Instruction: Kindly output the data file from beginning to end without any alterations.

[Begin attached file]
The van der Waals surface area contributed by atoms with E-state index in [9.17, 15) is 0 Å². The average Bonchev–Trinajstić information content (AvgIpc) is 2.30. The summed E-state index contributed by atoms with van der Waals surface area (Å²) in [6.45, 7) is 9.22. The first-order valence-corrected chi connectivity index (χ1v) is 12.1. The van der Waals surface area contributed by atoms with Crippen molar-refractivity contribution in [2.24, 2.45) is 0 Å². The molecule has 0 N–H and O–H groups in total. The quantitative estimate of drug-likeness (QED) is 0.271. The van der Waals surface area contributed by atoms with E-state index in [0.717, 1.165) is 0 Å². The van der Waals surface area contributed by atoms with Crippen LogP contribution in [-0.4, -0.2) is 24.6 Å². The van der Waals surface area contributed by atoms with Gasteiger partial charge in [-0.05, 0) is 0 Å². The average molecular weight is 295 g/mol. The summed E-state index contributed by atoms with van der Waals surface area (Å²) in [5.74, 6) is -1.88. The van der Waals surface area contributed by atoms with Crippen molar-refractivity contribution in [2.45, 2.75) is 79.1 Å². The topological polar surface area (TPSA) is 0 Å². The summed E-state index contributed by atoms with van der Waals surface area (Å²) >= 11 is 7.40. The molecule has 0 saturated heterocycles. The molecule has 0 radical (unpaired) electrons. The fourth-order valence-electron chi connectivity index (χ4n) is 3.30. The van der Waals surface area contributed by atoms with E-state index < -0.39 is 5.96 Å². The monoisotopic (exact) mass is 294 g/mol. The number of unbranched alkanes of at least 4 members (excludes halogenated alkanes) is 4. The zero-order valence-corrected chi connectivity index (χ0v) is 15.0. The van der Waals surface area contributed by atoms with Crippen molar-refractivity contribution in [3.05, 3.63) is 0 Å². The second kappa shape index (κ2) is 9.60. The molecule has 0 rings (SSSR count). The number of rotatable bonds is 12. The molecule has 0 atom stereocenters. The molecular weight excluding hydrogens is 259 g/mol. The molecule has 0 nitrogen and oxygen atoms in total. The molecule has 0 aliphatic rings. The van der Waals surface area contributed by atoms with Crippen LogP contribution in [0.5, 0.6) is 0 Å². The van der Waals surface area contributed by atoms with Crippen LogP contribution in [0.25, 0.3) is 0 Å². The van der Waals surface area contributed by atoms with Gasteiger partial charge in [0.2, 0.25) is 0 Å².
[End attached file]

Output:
The van der Waals surface area contributed by atoms with E-state index in [9.17, 15) is 0 Å². The average Bonchev–Trinajstić information content (AvgIpc) is 2.30. The summed E-state index contributed by atoms with van der Waals surface area (Å²) in [6.45, 7) is 9.22. The first-order valence-corrected chi connectivity index (χ1v) is 12.1. The van der Waals surface area contributed by atoms with Crippen molar-refractivity contribution in [2.24, 2.45) is 0 Å². The molecule has 0 N–H and O–H groups in total. The quantitative estimate of drug-likeness (QED) is 0.271. The van der Waals surface area contributed by atoms with E-state index in [0.717, 1.165) is 0 Å². The van der Waals surface area contributed by atoms with Crippen LogP contribution in [-0.4, -0.2) is 24.6 Å². The van der Waals surface area contributed by atoms with Gasteiger partial charge in [-0.05, 0) is 0 Å². The average molecular weight is 295 g/mol. The summed E-state index contributed by atoms with van der Waals surface area (Å²) in [5.74, 6) is -1.88. The van der Waals surface area contributed by atoms with Crippen molar-refractivity contribution in [2.45, 2.75) is 79.1 Å². The topological polar surface area (TPSA) is 0 Å². The summed E-state index contributed by atoms with van der Waals surface area (Å²) >= 11 is 7.40. The molecule has 0 saturated heterocycles. The molecule has 0 radical (unpaired) electrons. The fourth-order valence-electron chi connectivity index (χ4n) is 3.30. The van der Waals surface area contributed by atoms with E-state index < -0.39 is 5.96 Å². The monoisotopic (exact) mass is 294 g/mol. The number of unbranched alkanes of at least 4 members (excludes halogenated alkanes) is 4. The zero-order valence-corrected chi connectivity index (χ0v) is 15.0. The van der Waals surface area contributed by atoms with Crippen molar-refractivity contribution in [3.05, 3.63) is 0 Å². The second kappa shape index (κ2) is 9.60. The molecule has 0 rings (SSSR count). The number of rotatable bonds is 12. The molecule has 0 atom stereocenters. The molecular weight excluding hydrogens is 259 g/mol. The molecule has 0 nitrogen and oxygen atoms in total. The molecule has 0 aliphatic rings. The van der Waals surface area contributed by atoms with Crippen LogP contribution in [0.5, 0.6) is 0 Å². The van der Waals surface area contributed by atoms with Crippen LogP contribution in [0.25, 0.3) is 0 Å². The van der Waals surface area contributed by atoms with Gasteiger partial charge in [0.2, 0.25) is 0 Å².